The official tabulation of votes from the June 13, 2017 Special Referendum Election show that the bond issue was approved overwhemingly by Maine voters.

    The Elections Division has certified the results and Gov. Paul LePage signed the official vote proclamation.

    The certified election results show a total of 63,468 votes in favor of the bond issue, and 39,549 votes in opposition. Voters cast a total of 104,213 ballots in this single-question statewide referendum, with 1,196 blanks.

    Question 1 asked: “Do you favor a $50,000,000 bond issue to provide $45,000,000 in funds for investment in research, development and commercialization in the State to be used for infrastructure, equipment and technology upgrades that enable organizations to gain and hold market share, to increase revenues and to expand employment or preserve jobs for Maine people, to be awarded through a competitive process to Maine-based public and private entities, leveraging other funds in a one-to-one ratio and $5,000,000 in funds to create jobs and economic growth by lending to or investing in small businesses with the potential for significant growth and strong job creation?”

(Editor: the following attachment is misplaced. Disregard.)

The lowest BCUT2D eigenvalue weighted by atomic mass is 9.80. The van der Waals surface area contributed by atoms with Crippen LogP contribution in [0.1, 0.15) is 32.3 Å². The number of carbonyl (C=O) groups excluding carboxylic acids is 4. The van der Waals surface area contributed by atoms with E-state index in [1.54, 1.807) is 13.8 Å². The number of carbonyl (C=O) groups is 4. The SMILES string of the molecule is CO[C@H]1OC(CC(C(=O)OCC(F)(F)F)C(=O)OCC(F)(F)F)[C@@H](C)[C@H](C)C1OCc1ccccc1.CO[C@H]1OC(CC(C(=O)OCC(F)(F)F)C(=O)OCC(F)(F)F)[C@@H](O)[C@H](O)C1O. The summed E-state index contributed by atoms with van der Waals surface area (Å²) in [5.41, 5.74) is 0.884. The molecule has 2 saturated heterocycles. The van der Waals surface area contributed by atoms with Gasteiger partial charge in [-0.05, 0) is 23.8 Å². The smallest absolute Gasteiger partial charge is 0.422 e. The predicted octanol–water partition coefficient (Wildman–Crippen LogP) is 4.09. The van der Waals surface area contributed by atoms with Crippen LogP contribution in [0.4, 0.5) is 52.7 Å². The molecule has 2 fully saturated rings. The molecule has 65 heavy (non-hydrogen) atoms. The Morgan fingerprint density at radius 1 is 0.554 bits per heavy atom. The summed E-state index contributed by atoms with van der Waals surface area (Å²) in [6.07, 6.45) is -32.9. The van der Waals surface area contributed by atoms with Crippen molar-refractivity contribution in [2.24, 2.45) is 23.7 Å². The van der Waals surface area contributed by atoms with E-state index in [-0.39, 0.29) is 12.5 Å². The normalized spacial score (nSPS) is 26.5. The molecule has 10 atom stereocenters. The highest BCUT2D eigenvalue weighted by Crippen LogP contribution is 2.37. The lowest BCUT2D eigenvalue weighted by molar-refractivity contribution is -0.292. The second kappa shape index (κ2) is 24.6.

The funds will support job growth in Maine’s high tech industries, creating good-paying jobs, new products and new services. Mainers will benefit from innovation in biotech, forest products, marine resources and information technologies. New construction projects will create additional jobs for building contractors, tradespeople, equipment suppliers, and professional service providers, increasing economic activity throughout the State.